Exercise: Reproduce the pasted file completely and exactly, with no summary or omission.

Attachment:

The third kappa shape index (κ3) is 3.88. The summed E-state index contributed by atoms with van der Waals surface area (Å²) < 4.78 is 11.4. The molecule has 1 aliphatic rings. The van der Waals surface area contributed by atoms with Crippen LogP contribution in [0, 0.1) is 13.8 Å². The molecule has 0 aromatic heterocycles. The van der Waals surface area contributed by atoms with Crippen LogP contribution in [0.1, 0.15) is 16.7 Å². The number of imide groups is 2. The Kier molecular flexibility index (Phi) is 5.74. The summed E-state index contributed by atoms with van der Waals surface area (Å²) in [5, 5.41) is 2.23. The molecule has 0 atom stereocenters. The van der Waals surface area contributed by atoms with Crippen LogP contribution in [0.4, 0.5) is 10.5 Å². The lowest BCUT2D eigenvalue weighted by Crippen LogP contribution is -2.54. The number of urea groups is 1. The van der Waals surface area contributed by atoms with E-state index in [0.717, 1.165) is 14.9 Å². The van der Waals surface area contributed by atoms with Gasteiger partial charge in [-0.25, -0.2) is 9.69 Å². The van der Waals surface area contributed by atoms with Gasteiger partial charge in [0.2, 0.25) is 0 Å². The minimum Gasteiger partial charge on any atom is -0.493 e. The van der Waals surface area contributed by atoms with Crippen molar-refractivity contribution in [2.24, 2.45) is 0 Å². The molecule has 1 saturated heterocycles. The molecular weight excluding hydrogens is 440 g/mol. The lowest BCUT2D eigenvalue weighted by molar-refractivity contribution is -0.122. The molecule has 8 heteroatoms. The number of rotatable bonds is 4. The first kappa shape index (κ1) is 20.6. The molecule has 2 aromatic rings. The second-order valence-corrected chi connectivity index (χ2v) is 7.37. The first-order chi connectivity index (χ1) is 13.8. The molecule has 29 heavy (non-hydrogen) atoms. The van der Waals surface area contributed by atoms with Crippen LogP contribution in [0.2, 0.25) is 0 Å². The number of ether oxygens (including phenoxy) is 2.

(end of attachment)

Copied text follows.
The third kappa shape index (κ3) is 3.88. The summed E-state index contributed by atoms with van der Waals surface area (Å²) < 4.78 is 11.4. The molecule has 1 aliphatic rings. The van der Waals surface area contributed by atoms with Crippen LogP contribution in [0, 0.1) is 13.8 Å². The molecule has 0 aromatic heterocycles. The van der Waals surface area contributed by atoms with Crippen LogP contribution in [0.1, 0.15) is 16.7 Å². The number of imide groups is 2. The Kier molecular flexibility index (Phi) is 5.74. The summed E-state index contributed by atoms with van der Waals surface area (Å²) in [5, 5.41) is 2.23. The molecule has 0 atom stereocenters. The van der Waals surface area contributed by atoms with Crippen LogP contribution in [0.4, 0.5) is 10.5 Å². The lowest BCUT2D eigenvalue weighted by Crippen LogP contribution is -2.54. The number of urea groups is 1. The van der Waals surface area contributed by atoms with E-state index in [0.717, 1.165) is 14.9 Å². The van der Waals surface area contributed by atoms with Gasteiger partial charge in [-0.25, -0.2) is 9.69 Å². The van der Waals surface area contributed by atoms with Gasteiger partial charge in [0.2, 0.25) is 0 Å². The minimum Gasteiger partial charge on any atom is -0.493 e. The van der Waals surface area contributed by atoms with Crippen molar-refractivity contribution in [2.24, 2.45) is 0 Å². The molecule has 1 saturated heterocycles. The molecular weight excluding hydrogens is 440 g/mol. The lowest BCUT2D eigenvalue weighted by molar-refractivity contribution is -0.122. The molecule has 8 heteroatoms. The number of rotatable bonds is 4. The first kappa shape index (κ1) is 20.6. The molecule has 2 aromatic rings. The second-order valence-corrected chi connectivity index (χ2v) is 7.37. The first-order chi connectivity index (χ1) is 13.8. The molecule has 29 heavy (non-hydrogen) atoms. The van der Waals surface area contributed by atoms with Crippen LogP contribution in [0.2, 0.25) is 0 Å². The number of ether oxygens (including phenoxy) is 2.